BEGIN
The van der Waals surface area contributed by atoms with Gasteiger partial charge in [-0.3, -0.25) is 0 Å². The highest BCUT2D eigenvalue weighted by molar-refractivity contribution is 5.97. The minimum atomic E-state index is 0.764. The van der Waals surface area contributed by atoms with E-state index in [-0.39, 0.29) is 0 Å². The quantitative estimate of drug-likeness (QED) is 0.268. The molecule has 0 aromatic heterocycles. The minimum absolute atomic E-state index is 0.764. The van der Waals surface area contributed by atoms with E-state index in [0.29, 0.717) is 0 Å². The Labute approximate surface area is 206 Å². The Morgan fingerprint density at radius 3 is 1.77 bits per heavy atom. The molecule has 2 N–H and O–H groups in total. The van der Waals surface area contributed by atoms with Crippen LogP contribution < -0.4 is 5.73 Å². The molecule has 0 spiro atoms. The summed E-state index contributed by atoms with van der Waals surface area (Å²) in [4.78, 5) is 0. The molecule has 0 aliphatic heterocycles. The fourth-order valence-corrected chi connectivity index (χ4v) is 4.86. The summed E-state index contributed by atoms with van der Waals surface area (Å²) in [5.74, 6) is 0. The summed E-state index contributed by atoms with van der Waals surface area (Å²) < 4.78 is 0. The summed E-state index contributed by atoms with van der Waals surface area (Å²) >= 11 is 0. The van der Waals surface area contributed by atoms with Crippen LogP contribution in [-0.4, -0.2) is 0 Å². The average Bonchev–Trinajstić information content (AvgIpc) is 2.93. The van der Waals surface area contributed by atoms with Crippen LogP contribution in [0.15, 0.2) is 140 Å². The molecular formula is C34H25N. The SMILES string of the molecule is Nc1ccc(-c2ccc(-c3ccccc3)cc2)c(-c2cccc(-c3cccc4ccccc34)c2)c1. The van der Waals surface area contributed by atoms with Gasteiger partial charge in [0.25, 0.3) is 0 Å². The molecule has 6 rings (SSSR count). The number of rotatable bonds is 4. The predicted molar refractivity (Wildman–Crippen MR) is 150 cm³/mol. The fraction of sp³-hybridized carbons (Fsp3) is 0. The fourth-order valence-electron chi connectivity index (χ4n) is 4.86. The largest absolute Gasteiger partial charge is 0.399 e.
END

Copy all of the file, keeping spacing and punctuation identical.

The van der Waals surface area contributed by atoms with Gasteiger partial charge in [-0.3, -0.25) is 0 Å². The highest BCUT2D eigenvalue weighted by molar-refractivity contribution is 5.97. The minimum atomic E-state index is 0.764. The van der Waals surface area contributed by atoms with E-state index in [-0.39, 0.29) is 0 Å². The quantitative estimate of drug-likeness (QED) is 0.268. The molecule has 0 aromatic heterocycles. The minimum absolute atomic E-state index is 0.764. The van der Waals surface area contributed by atoms with E-state index in [0.29, 0.717) is 0 Å². The Labute approximate surface area is 206 Å². The Morgan fingerprint density at radius 3 is 1.77 bits per heavy atom. The molecule has 2 N–H and O–H groups in total. The van der Waals surface area contributed by atoms with Crippen LogP contribution < -0.4 is 5.73 Å². The molecule has 0 spiro atoms. The summed E-state index contributed by atoms with van der Waals surface area (Å²) in [4.78, 5) is 0. The molecule has 0 aliphatic heterocycles. The fourth-order valence-corrected chi connectivity index (χ4v) is 4.86. The summed E-state index contributed by atoms with van der Waals surface area (Å²) in [5.74, 6) is 0. The summed E-state index contributed by atoms with van der Waals surface area (Å²) < 4.78 is 0. The summed E-state index contributed by atoms with van der Waals surface area (Å²) >= 11 is 0. The van der Waals surface area contributed by atoms with Crippen LogP contribution in [-0.4, -0.2) is 0 Å². The average Bonchev–Trinajstić information content (AvgIpc) is 2.93. The van der Waals surface area contributed by atoms with Crippen LogP contribution in [0.15, 0.2) is 140 Å². The molecular formula is C34H25N. The SMILES string of the molecule is Nc1ccc(-c2ccc(-c3ccccc3)cc2)c(-c2cccc(-c3cccc4ccccc34)c2)c1. The van der Waals surface area contributed by atoms with Gasteiger partial charge in [0.25, 0.3) is 0 Å². The molecule has 6 rings (SSSR count). The number of rotatable bonds is 4. The predicted molar refractivity (Wildman–Crippen MR) is 150 cm³/mol. The fraction of sp³-hybridized carbons (Fsp3) is 0. The fourth-order valence-electron chi connectivity index (χ4n) is 4.86. The largest absolute Gasteiger partial charge is 0.399 e.